Kirkus Review


Booker’s debut collection attempts to share the epiphany he reached when returning to Christianity after a 21-year lapse.

The end of the world is nigh, perhaps. Enlivened by questions surrounding the end-of-times prophecy, and piqued by the rebirth of a physical Israel, Booker found himself devouring a series of books on the Bible and the second coming of Christ. These forays into popular eschatology awakened in him the sense that prophets, when discussing the days leading up to an apocalypse, were talking about the present day. In an effort to alert the world to his discovery, he began writing this series of letters to share the scriptural revelations he’d uncovered. The letters and their supporting material were written in the early ’90s, and some of the horrors they anticipate are no longer easily conceivable. It’s a persistent distraction that many of the current events Booker explores are no longer current. Readers may also find it hard to reconcile his prophetic credentials with pronouncements as factually incorrect, and as topically diverse, as a declaration that Catholics worship Mary, the New Testament was written by people who knew Jesus directly, the Jews killed Jesus, and Adam and Eve lived 6,000 years ago. The arguments are even less likely to compel readers whom he repeatedly calls “lost”—Jews, Israelis, Catholics, Arabs, Muslims, etc. Though the text seems devoid of genuine malice, the misunderstandings and misrepresentations of these traditions, along with the blunt anticipations of their demise, can be off-putting. The sincerity and colloquialisms are intermittently charming but overshadowed by general disorganization, grammatical imprecision and frequent bibliographic errors.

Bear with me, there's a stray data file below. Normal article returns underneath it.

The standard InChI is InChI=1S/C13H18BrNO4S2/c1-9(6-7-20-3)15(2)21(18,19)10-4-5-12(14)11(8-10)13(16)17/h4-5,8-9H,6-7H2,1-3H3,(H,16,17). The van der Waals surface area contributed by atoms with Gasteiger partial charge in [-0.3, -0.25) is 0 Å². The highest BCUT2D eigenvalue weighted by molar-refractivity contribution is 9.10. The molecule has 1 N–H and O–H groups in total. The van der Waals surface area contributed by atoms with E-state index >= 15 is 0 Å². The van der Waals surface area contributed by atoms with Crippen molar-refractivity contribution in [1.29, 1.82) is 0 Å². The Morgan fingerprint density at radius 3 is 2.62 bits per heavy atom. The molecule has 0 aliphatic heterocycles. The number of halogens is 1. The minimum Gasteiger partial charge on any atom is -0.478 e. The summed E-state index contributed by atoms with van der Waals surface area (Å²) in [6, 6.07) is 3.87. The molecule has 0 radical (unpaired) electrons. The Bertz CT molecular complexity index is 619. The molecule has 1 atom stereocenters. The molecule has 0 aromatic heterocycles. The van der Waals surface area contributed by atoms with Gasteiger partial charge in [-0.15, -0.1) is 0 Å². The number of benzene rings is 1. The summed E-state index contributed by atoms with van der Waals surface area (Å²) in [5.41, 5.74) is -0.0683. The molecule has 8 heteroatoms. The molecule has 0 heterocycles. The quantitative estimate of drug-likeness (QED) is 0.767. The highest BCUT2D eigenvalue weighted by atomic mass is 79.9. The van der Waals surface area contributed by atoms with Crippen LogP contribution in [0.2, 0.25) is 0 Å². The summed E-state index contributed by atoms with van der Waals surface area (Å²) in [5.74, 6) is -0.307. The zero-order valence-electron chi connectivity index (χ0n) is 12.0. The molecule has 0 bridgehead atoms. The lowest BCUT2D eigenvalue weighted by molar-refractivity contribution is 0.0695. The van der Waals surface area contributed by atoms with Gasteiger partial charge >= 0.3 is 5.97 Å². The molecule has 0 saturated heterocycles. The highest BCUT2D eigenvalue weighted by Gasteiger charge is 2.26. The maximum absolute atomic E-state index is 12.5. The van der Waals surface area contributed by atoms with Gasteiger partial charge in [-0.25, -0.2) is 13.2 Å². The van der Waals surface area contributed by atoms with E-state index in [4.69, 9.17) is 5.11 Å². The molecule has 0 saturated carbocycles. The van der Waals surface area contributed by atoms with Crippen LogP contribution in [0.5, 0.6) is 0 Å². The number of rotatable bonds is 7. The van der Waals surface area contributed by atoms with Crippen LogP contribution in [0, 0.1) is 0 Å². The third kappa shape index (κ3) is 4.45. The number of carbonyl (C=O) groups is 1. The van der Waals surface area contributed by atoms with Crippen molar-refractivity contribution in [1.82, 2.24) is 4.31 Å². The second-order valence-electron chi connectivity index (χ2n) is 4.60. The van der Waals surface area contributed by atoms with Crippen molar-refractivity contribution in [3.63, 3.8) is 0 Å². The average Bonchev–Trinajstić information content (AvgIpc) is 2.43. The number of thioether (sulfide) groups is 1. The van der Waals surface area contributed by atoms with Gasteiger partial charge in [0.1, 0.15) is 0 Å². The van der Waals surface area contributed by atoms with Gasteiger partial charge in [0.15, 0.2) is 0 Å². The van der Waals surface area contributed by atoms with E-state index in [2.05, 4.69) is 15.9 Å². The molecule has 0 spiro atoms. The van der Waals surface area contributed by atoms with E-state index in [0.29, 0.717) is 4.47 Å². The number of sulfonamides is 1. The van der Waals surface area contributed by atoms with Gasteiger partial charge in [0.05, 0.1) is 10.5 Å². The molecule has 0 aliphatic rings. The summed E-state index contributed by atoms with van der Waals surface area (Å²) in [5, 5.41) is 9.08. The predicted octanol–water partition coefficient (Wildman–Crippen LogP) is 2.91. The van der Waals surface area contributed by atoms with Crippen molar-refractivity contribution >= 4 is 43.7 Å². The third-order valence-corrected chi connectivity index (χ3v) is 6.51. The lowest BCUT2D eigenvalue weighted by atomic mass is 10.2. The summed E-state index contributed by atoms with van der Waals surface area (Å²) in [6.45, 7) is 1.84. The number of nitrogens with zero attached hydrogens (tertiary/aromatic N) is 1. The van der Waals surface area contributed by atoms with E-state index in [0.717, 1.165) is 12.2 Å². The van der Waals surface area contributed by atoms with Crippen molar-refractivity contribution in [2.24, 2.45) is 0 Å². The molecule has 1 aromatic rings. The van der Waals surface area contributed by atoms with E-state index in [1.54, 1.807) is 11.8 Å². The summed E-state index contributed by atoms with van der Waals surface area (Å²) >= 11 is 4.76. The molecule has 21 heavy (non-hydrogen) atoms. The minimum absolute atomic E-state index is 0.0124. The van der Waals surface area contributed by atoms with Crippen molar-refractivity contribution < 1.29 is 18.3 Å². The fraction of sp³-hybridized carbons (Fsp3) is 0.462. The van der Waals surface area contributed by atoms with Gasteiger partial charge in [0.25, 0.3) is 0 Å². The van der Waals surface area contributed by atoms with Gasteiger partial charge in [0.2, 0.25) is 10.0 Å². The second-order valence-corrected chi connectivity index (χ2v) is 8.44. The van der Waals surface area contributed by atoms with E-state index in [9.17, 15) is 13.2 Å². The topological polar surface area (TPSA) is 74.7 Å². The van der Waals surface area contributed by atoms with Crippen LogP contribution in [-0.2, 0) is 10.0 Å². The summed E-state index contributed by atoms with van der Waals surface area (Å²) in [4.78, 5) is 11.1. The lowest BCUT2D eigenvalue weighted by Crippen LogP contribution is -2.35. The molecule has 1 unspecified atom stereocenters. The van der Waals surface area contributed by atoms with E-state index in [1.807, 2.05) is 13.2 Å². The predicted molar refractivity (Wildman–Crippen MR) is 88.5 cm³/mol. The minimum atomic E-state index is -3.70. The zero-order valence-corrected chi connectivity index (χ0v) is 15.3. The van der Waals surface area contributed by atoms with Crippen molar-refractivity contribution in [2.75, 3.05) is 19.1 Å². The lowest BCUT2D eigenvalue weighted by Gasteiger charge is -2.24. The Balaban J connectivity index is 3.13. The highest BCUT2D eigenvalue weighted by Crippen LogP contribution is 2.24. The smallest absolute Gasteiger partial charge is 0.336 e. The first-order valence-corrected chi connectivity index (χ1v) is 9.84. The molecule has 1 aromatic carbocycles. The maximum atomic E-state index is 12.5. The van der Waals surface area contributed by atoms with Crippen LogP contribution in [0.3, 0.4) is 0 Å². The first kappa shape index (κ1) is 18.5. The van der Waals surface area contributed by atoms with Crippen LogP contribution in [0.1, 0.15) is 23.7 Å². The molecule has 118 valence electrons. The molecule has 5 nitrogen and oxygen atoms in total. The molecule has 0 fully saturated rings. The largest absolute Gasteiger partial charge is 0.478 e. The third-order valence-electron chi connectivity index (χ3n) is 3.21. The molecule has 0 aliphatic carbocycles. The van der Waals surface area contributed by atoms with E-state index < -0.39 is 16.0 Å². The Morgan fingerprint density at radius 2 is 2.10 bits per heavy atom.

An earnest, well-intentioned project likely to interest readers intrigued by the end times, despite its limited fatidic power

I have a desire to address some issues concerning what seem negative but after the re-release of my book, has been corrected. We must remember, the Kirkus review is dated 2002 . There are a few comments I owe to my potential readers to be addressed in the view of the author. My view is as follows:
1) The use of the word “general disorganization” while it could seem that way, is more like “formatted differently” since it uses an outline style in some areas aiding in the presentation of its inspirational setting.
2) “Grammatical imprecision” Re-released book focused on improving editorial accuracy minimizing the impact to inspiration fluidity that can occur in this type of writing. Highly expressed and yet visionary in its proclamation.
3) “Frequent bibliographic errors”. This reads a lot worse than it is. It means presentational errors such as missing or incorrect bibliographic details implying spelling errors and at least five unexplained acronyms. Kirkus gave no examples but these issues were addressed through my reissued book.
4) The reviewer’s comment may actually support this book in a miraculous way. Kirkus states “The letters and their supporting material were written in the early ’90s, and some of the horrors they anticipate are no longer easily conceivable.”It support the writers’ prophetic based view because in 2022 that statement is no longer the case with the threat of nuclear use by Russia and is the very reason why I revisited this work for publication. Kirkus gives a more technical review on inspiration but this work is not meant to meet perfect grammar standards but allow a flow of information as I was moved and in some cases writing in utterance.
5) Other than that, the last comment summarizes well and does in fact recommend the book. I am not sure what is meant by “limited fatidic”?